Review: Little Zizou | india | Hindustan Times
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Review: Little Zizou

Little Zizou is a bit like wandering into one of the houses in Mumbai’s Parsi bastion of Cusrow Baug. A quirky landscape filled with non-stop chatter, good-natured bickering and a smattering of dysfunctional characters, writes Shashi Baliga.

india Updated: Apr 20, 2009 17:39 IST
Shashi Baliga

Little Zizou
Cast:
Jahan Bativala, Iyanah Bativala, Imaad Shah, Boman Irani, Zenobia Shroff, Sohrab Ardeshir, Shernaz Patel
Director: Sooni Taraporewala
Rating: ***

Little Zizou is a bit like wandering into one of the houses in Mumbai’s Parsi bastion of Cusrow Baug. A quirky landscape filled with non-stop chatter, good-natured bickering and a smattering of dysfunctional characters. This is familiar territory for Sooni Taraporewala (writer of Salaam Bombay and Missisippi Masala), who sets her directorial debut on home turf.

But naturally, the Parsi milieu and characters are pitch-perfect. They glow with an everyday authenticity as a battle rages between the rabidly religious Cyrus II Khodaiji and the pugnacious Boman Presswala, editor of community newspaper Rustom-E-Sohrab. The former launches his PLO (Parsi Liberation Organisation); the latter an editorial attack.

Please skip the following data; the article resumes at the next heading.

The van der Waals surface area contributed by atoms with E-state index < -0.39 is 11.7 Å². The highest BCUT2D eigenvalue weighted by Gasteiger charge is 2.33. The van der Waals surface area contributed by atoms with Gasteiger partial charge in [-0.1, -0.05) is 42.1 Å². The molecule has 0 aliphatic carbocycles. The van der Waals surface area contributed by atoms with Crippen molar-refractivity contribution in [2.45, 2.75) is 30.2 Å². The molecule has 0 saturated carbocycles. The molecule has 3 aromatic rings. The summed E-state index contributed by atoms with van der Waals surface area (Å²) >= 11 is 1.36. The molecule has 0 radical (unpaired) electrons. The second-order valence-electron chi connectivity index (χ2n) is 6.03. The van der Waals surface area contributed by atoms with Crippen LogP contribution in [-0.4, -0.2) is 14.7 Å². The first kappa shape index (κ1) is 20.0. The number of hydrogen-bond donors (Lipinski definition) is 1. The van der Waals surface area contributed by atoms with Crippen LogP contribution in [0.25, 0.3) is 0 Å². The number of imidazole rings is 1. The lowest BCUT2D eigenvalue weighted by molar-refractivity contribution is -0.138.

And it’s full-throttle Parsi eccentricity as a medley of characters gets sucked into the warfare: chiefly, Xerxes (Jahan Bativala) and Artaxerxes (Imaad Shah), Khodaiji’s two sons who loathe him; Pressvala’s wife, Roxanne (Zenobia Shroff) and their daughter Lianna (Iyanah Bativala).

Xerxes has one abiding wish: to see football legend Zinedine Zidane (whose French nickname is Zizou). If he can go to Bangladesh, why not India, is his argument as he prays to his dead mother to bring the footballer here.

Fittingly, Jahan and Iyanah Bativala are the scene-stealers, with the naturalness that only kids can deliver. But Zenobia Shroff is a delight too and the rest of the cast is engagingly real, discounting Ardeshir and Shernaz Patel (as his sidekick), whose characters are terribly camp.

Whether you’re familiar with Parsis or not, you should warm up to this film with its gentle humour and plea for peace — a persuasive voice in these times of madness.

PS Did we forget John Abraham?
No — he may be all over the film’s publicity, but there’s precious little of the hunk. Sorry.